Friday, September 9, 2011

Beasts to Yeasts

       What a wild ride this summer has been.  Currently, the mushers at camp have just topped over 300 tours each as our season winds down.  Our dogs are yearning for colder temperatures and also asking for a break in the weather.  South East AK is known for rain, especially as we push into our Fall months.  The waterfalls around camp dominate the airwaves, accompanied by the low howls of those wiser than their bi-ped counterparts.  It is as if they are so connected with the Earth that moments in time seem to stop and go like Manhattan rush hour.  It is truly a lasting feeling that I will always embrace; the ability to live in the moment for better or for worse, knowing that eventually the tides will rise and lower and the sun will rise and set.  It is this change that us seasonal workers, especially those with sled dogs, become accustomed to.  As we embark on our new endeavours, the time we spend shifts slowly back and forth controlled by a force much greater than us, but at times is merciful when we want that moment to last just a bit longer.
       The Alaskan Bar has been great to me and my guitar.  Erin has taken hundreds of photos and video so hopefully I can post them soon.  It's tough juggling the arts sometimes, I try and do as much as I can, I mean it's the Alaskan way.  The work ethic of people here is incredible.  For me, my music, my sled dogs, my photography, and writing are constantly looming over me like newborn puppies saying "pick me next, pick me next!"  Slowly but surely I tend to each one, trying to make sure no particular one feels "left out."  The importance of now brings the dogs to the top of the list.  I just said goodbye to Mouse and the "brewery" litter this morning, and Babar last week.  8 really good creatures that I may never see again, but will forever have in my mind as great dogs that I given the best care for.  They were a part of the family, and now I begin to realize the power of ownership of huskies.  You become so attached to them, and for me I have to say goodbye at the end of every season.  I chalk it up as bittersweet;  ownership and finance, or freedom and sharing the time with them while they are in your life.  This is why I have Tut and Ketza, they take with me a little piece of every adventure we're on, and pack it up and move on.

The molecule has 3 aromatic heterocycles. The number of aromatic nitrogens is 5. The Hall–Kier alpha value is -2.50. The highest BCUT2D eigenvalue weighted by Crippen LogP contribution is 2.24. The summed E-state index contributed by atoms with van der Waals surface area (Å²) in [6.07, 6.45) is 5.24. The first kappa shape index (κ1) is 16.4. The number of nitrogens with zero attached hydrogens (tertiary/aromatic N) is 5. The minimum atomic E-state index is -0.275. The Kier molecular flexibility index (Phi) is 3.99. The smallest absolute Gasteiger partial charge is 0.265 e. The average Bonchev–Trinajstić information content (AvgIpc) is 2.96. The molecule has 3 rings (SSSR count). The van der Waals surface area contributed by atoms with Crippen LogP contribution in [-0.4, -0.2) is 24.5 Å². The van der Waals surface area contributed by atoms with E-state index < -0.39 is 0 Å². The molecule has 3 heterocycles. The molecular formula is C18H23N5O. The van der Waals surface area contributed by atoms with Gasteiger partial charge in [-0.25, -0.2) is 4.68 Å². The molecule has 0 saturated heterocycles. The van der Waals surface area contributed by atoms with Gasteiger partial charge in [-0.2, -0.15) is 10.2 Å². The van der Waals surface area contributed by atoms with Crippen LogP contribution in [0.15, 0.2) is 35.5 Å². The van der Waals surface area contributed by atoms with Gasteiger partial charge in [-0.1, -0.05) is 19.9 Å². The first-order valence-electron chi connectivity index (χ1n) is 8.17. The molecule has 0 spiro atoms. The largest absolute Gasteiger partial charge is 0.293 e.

It's tough not to blend all of these passions together.  Music, dogs, and traveling are captured in my writing, and they all influence each others positions, as I think they should.  Too many people focus on the future, which can be great as you try and reach large goals, but I have found that the greatest treasures lay under my nose, or out in front of me, all of the time. 
       So this month brought great wealth to my heart and mind, as I was awarded the highest honor as a tour guide.  I received "Tour Guide of the Season" by Princess cruise lines, our top selling cruise ship.  This means that when I gave a tour, the guests went back to the ship to the excursion office and filled out a tour guide recognition form mentioning my name more than any other in the city of Juneau.  I mean, that is pretty awesome, but I remain humble and believe that it is everyone involved in the experience at our dog camp that guarantees we will get a positive review of the excursion.  So next week Erin and I will attend a luncheon on the ship and have a small reception for others achievements, as well as mine.  It's almost as if when that happened, it rained good luck on the beautiful Sheep Creek Valley.
       After pursuing my first published article for about five months, I finally got confirmation that my very first story will be published in none other than the amazing Mushing magazine.  A story about my life as a tour guide, and all the ins and outs of handling for Iditarod racing mushers, as well as recreational kennels.  It is an honor to have the voice of an apprentice be heard in this magazine.  Usually you read of the up and coming mushers, or those established and dominating the race scene.  Seldom do the voices of those handlers who work for peanuts in the winter get heard, and seldom does a musician dog musher turned beer enthusiast get a shot at the hot press!  An exciting time as we near the end of the season, dogs from our glacier camps are being flown down today, and everyone is getting excited to start their winter endeavours.  For Erin and I, we are somewhere between driving to Fairbanks or flying to Hawaii.  We'll see where the wind takes us, for we are birds who's feathers are too bright to be caged.